Internet access in Aboriginal communities

The Internet is yet to make a difference in remote Aboriginal communities. Very few people there own a computer and even fewer are connected.

Close this Cover of Aboriginal Culture Essentials

Wishing you knew more about Aboriginal culture? Search no more.

Get key foundational knowledge about Aboriginal culture in a fun and engaging way.

This is no ordinary resource: It includes a fictional story, quizzes, crosswords and even a treasure hunt.

Stop feeling bad about not knowing. Make it fun to know better.

Sold! Show me how No, thank you

Selected statistics

Percentage of residents in remote communities with a computer in 2011 .
Percentage of Aboriginal households with Internet access in 2006; non-Aboriginal households: 64% .

Internet reaches few remote communities

In 2011, 80% of all Australians accessed the Internet regularly, but just 6% of residents in some remote Aboriginal communities even had a computer .

While Aboriginal people living in cities and regional towns usually enjoy good Internet access, in 2007 only 10% of rural or remote Aboriginal communities could access to the Internet . By 2015, they were still 69% less likely than non-Aboriginal people to have any internet connection, and half as likely to have broadband access. Access rates can vary greatly between communities.

In some communities, as few as 2% of residents have an Internet connection. 58% had used a computer but a third of those had never been online.

Interestingly, while only 13% of people in very remote Aboriginal communities had Internet access in 2006 (compared to 53% in urban areas), 62% of people in very remote, non-Aboriginal communities had access, a number very close that of their urban peers (67%).

Access to the Internet within Indigenous communities is becoming vital to ensure delivery of services, particularly in education and health, and to keep abreast of technological advancement.

— Australian Bureau of Statistics report
Graph showing Aboriginal community internet access declining from 50% in urban areas to below 15% in very remote areas while access of non-Aboriginal communities is almost stable at 60%.
Internet access by remoteness area, Australian Bureau of Statistics, using census data from 2006 .

Infrastructure a problem

Lacking infrastructure is one issue preventing more computer access, with many communities lacking generators for electric power.

Three quarters of Internet users in remote areas were under 30, unsurprisingly, since about 33% of the Aboriginal population is of that age, compared to around 20% of non-Aboriginal Australians .

Even if infrastructure reaches communities it might not solve Internet access problems. Once a household is connected people need to be trained up to use and configure a computer and modem. Matching the type and quality of technology to needs in consultation with Aboriginal communities goes a long way towards facilitating access .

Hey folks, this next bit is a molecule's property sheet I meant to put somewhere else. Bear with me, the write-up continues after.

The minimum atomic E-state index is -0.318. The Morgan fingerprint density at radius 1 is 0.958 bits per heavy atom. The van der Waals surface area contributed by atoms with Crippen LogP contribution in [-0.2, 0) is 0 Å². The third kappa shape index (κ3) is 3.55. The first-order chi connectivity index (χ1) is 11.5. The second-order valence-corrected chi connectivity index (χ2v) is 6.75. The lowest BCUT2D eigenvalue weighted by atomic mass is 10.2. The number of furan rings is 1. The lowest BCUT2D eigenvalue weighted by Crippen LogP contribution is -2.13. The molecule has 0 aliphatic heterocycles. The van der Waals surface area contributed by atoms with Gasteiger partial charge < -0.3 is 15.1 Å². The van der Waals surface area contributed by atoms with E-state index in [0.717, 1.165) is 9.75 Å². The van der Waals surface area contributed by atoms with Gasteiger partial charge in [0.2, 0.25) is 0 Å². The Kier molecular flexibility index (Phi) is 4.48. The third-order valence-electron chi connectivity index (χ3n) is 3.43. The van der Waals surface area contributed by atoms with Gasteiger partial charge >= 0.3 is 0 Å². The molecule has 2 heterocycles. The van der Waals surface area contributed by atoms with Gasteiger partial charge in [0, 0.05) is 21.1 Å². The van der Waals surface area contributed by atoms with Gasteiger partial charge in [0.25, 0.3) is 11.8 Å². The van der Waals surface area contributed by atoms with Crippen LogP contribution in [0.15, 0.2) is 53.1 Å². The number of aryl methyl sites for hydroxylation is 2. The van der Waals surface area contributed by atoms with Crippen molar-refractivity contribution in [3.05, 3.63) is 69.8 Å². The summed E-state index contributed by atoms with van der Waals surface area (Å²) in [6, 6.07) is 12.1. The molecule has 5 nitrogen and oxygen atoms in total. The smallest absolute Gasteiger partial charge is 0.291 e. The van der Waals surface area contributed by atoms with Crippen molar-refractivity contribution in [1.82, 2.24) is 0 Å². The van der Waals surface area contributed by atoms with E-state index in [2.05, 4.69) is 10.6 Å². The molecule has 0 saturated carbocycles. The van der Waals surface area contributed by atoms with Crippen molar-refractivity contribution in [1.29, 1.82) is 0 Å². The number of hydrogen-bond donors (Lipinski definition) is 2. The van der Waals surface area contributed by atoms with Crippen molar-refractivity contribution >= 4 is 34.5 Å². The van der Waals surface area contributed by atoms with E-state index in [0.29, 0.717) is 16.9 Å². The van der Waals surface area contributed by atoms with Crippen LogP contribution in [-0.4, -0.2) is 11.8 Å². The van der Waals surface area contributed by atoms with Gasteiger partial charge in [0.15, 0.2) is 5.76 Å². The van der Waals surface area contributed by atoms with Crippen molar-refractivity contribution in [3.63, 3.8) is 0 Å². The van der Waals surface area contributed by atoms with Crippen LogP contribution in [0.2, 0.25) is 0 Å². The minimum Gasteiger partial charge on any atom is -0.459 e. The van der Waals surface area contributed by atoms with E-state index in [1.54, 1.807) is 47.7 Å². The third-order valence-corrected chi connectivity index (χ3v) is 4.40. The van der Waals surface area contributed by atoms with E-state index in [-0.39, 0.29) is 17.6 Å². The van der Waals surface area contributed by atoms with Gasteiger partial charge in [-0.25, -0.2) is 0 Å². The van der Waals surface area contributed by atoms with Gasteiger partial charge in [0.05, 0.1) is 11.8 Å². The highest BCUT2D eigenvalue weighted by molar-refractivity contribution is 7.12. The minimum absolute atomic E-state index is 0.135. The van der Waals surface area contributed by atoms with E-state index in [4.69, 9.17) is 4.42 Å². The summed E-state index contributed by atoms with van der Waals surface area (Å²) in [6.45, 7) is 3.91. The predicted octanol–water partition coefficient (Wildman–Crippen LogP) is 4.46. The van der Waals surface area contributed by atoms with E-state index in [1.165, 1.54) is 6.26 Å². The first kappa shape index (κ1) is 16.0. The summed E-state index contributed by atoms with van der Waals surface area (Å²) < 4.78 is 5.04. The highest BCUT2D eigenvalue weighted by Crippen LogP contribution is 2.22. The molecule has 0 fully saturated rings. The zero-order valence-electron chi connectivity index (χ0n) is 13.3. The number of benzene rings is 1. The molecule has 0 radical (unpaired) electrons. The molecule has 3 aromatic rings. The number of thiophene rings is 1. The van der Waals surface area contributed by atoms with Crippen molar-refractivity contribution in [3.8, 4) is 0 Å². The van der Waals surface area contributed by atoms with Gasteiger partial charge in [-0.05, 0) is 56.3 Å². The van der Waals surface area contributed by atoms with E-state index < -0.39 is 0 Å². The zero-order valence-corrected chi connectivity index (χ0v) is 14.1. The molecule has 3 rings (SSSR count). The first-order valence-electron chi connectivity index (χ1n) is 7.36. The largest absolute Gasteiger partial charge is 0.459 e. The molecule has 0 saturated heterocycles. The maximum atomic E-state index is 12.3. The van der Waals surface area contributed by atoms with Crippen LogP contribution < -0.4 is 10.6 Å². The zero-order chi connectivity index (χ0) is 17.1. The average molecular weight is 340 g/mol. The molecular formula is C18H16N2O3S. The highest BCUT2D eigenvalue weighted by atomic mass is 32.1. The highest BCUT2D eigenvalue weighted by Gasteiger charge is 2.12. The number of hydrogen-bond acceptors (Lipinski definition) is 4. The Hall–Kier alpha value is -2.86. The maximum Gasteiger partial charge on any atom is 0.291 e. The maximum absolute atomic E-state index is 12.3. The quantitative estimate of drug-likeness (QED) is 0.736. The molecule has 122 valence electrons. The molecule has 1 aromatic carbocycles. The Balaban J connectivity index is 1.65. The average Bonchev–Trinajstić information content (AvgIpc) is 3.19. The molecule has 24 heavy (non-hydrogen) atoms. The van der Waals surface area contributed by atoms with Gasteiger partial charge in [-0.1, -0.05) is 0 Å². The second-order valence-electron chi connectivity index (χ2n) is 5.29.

Other factors impeding Internet access are :

  • Literacy. Aboriginal people in remote communities have lower levels of literacy.
  • Cost. With much less competition, equipment and maintenance costs are higher in remote areas.
  • Inexperience. People have less technical experience and are shy (or too old) to learn.
  • Vision. People have less motivation and appreciation of how they could benefit from the Internet.
  • Poverty. Even if they received equipment for free some would not be able to afford the ongoing costs of an Internet connection (Aboriginal people have a higher proportion of mobile devices and connections than non-Aboriginal people).
  • Poor health. Poor health reduces your willingness to use advanced technology.

This digital divide exacerbates the social disadvantage experienced by many Aboriginal people, especially in regard to general health and wellbeing, education and job opportunities.

Have iPhone, but no connection

Due to their geographical location, many communities don't have a broadband connection, wi-fi and, in some cases, even mobile phone reception, severely limiting their access to information and the opportunities available through the Internet.

Daniel Featherstone, General Manager of the Indigenous Remote Communications Association (IRCA), says smart devices spread faster than access.

"All over the desert they are selling smartphones and tablets despite not having mobile phone coverage. The real challenge, though, is developing services which are mobile, scalable and affordable, all built on a focus of embedding the technology into people’s everyday lives."

How the Internet helps communities

Apart from the benefits we are all familiar with there are community-specific benefits of Internet access:

  • Internet banking Many Aboriginal people check their account balances often, but at ATMs, which incurs a fee. Internet access avoids these fees.